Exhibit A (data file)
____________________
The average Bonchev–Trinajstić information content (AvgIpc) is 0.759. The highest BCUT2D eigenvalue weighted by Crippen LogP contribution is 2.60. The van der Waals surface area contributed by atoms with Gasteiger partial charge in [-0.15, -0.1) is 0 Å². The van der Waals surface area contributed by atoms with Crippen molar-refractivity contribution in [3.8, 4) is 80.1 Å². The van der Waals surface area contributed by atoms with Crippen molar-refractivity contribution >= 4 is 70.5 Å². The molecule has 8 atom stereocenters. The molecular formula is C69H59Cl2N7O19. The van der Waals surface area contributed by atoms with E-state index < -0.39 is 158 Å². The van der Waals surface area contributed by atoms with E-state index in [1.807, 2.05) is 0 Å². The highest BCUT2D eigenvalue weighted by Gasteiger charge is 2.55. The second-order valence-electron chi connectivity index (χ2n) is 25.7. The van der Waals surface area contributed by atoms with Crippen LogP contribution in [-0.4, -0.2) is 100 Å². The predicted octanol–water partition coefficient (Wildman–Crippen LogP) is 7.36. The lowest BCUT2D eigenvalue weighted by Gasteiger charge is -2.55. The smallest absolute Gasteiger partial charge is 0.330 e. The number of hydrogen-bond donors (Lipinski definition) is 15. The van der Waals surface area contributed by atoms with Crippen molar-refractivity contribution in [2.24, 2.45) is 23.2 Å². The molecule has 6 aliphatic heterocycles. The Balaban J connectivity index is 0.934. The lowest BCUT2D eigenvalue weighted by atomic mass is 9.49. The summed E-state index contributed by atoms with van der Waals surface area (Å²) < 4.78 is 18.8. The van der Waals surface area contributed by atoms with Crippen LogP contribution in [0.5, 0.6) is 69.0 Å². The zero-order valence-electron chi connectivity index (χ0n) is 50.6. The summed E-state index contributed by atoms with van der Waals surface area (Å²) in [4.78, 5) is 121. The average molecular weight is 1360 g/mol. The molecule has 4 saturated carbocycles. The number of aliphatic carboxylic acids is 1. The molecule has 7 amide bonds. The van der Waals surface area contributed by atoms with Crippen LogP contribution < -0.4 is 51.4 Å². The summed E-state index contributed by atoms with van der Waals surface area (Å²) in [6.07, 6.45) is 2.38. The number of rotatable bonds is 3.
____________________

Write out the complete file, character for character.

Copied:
The average Bonchev–Trinajstić information content (AvgIpc) is 0.759. The highest BCUT2D eigenvalue weighted by Crippen LogP contribution is 2.60. The van der Waals surface area contributed by atoms with Gasteiger partial charge in [-0.15, -0.1) is 0 Å². The van der Waals surface area contributed by atoms with Crippen molar-refractivity contribution in [3.8, 4) is 80.1 Å². The van der Waals surface area contributed by atoms with Crippen molar-refractivity contribution >= 4 is 70.5 Å². The molecule has 8 atom stereocenters. The molecular formula is C69H59Cl2N7O19. The van der Waals surface area contributed by atoms with E-state index < -0.39 is 158 Å². The van der Waals surface area contributed by atoms with E-state index in [1.807, 2.05) is 0 Å². The highest BCUT2D eigenvalue weighted by Gasteiger charge is 2.55. The second-order valence-electron chi connectivity index (χ2n) is 25.7. The van der Waals surface area contributed by atoms with Crippen LogP contribution in [-0.4, -0.2) is 100 Å². The predicted octanol–water partition coefficient (Wildman–Crippen LogP) is 7.36. The lowest BCUT2D eigenvalue weighted by Gasteiger charge is -2.55. The smallest absolute Gasteiger partial charge is 0.330 e. The number of hydrogen-bond donors (Lipinski definition) is 15. The van der Waals surface area contributed by atoms with Crippen molar-refractivity contribution in [2.24, 2.45) is 23.2 Å². The molecule has 6 aliphatic heterocycles. The Balaban J connectivity index is 0.934. The lowest BCUT2D eigenvalue weighted by atomic mass is 9.49. The summed E-state index contributed by atoms with van der Waals surface area (Å²) < 4.78 is 18.8. The van der Waals surface area contributed by atoms with Crippen LogP contribution in [0.5, 0.6) is 69.0 Å². The zero-order valence-electron chi connectivity index (χ0n) is 50.6. The summed E-state index contributed by atoms with van der Waals surface area (Å²) in [4.78, 5) is 121. The average molecular weight is 1360 g/mol. The molecule has 4 saturated carbocycles. The number of aliphatic carboxylic acids is 1. The molecule has 7 amide bonds. The van der Waals surface area contributed by atoms with Crippen LogP contribution < -0.4 is 51.4 Å². The summed E-state index contributed by atoms with van der Waals surface area (Å²) in [6.07, 6.45) is 2.38. The number of rotatable bonds is 3.